Kempcke does acknowledge that metal detectors aren’t perfect, as they are tripped by benign items like keys and cell phones. He says, “But there’s new technologies and we’ve been looking at them — technologies that won’t detect cell phones or keys and it’s only going to hit knives and guns.”
Liberty Defense Technologies, a Vancouver-based firm, is working to bring such a technology to market, which it licensed from the Massachusetts Institute of Technology.
The firm’s CEO, Bill Riker, says his weapons detection system, called Hexwave, uses three-dimensional radar imaging to create images of objects on individuals’ bodies, and those images are analyzed by artificial intelligence to determine if they are benign, or in fact, knives or guns or bombs. He says the system can also pick out objects like bottles of alcohol, and it works for both metallic and non-metallic items.
Riker explains further that the system’s panels send out low-power radio frequency signals, and that energy hits objects and generates 3D maps that are then received by the same panels. That’s when the AI-powered analytics go to work to determine what an object is and where it is on a person’s body. Riker says, “We teach the algorithm what all the target objects look like, and it’s that algorithm that resides in each of the units that enables us to do the real-time threat determinations. So it’s the algorithm taking a look at this image and saying, ‘Ah, that’s a handgun, that’s a set of keys, or that’s something else’…And we teach the algorithm what an object looks like at all different angles.”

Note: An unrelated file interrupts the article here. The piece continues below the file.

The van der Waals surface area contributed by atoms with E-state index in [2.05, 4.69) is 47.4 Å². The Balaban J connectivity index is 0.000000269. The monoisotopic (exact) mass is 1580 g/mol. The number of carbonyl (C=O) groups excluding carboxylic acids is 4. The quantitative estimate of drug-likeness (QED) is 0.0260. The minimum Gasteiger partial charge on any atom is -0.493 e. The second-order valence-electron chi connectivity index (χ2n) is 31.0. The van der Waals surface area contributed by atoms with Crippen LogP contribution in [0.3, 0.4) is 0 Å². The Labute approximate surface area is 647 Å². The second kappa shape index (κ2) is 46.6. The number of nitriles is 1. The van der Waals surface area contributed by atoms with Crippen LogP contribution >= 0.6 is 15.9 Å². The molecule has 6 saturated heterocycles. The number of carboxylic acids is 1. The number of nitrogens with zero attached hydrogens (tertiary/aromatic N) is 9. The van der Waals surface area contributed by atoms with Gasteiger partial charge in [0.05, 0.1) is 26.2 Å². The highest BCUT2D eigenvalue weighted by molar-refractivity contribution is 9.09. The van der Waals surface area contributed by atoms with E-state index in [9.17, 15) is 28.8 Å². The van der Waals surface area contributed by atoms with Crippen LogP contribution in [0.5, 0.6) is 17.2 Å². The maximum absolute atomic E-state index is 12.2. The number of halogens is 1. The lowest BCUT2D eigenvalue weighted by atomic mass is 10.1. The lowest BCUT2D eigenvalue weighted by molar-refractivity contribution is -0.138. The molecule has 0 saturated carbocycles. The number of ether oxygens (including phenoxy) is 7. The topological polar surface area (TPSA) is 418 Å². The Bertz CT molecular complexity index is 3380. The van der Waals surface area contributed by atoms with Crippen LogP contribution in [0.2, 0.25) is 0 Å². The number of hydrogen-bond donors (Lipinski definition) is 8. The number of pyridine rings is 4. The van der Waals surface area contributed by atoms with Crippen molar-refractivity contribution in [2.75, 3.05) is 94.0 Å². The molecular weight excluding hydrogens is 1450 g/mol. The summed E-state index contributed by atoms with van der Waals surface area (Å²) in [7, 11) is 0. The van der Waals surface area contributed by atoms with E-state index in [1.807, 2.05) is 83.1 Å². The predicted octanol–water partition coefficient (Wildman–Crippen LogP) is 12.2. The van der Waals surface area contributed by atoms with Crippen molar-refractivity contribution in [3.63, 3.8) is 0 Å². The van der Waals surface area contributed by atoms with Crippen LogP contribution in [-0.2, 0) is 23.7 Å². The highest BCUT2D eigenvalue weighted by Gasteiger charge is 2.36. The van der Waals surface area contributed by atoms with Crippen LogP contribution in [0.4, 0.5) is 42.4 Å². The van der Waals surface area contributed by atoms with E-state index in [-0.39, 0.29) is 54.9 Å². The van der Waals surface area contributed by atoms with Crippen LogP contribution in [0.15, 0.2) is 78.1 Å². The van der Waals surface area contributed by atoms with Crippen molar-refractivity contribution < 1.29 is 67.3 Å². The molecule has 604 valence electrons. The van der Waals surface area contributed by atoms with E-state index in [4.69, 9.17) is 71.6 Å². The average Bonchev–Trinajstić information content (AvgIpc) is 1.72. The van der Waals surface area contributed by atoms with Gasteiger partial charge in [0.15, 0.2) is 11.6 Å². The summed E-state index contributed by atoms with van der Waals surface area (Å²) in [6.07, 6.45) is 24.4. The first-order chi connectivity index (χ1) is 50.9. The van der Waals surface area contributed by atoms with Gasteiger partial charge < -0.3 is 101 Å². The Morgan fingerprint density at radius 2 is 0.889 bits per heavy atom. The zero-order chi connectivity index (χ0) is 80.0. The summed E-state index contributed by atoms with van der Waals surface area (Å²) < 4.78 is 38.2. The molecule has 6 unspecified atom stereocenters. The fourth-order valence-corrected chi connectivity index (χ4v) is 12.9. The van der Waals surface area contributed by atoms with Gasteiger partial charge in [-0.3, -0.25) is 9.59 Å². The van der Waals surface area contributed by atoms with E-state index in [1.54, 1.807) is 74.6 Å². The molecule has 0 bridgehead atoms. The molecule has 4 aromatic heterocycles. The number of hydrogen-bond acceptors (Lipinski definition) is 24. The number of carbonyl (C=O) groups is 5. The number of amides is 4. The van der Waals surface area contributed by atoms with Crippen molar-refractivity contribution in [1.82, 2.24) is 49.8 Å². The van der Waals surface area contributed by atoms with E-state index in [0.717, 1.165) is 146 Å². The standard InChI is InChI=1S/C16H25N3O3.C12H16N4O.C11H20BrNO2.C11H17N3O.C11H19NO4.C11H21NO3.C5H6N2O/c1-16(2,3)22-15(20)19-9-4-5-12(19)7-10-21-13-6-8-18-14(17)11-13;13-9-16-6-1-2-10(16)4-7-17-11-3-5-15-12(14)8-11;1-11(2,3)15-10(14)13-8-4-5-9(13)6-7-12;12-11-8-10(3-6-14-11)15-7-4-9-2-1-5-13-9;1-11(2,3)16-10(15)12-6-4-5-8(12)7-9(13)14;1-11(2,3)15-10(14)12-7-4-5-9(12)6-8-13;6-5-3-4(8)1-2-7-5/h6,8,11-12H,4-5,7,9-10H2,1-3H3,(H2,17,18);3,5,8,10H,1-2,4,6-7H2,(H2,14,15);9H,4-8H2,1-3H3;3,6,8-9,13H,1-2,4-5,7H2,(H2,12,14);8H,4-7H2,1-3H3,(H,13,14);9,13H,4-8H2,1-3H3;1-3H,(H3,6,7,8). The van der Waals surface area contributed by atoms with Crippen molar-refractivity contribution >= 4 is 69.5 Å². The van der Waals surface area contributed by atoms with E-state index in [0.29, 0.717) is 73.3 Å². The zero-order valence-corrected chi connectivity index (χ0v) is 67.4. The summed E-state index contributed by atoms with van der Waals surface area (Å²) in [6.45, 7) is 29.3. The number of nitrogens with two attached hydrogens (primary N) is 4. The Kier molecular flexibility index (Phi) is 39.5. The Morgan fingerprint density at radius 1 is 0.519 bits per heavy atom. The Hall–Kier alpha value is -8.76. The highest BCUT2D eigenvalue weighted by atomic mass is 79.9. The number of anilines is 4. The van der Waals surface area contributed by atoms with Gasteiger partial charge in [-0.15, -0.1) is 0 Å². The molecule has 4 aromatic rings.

All computing is done within the units themselves, and according to Riker, quickly. “When I say real-time, it’s actually doing the detection and the analysis in roughly 0.2 seconds, and that’s a constant update, like a video rate almost.”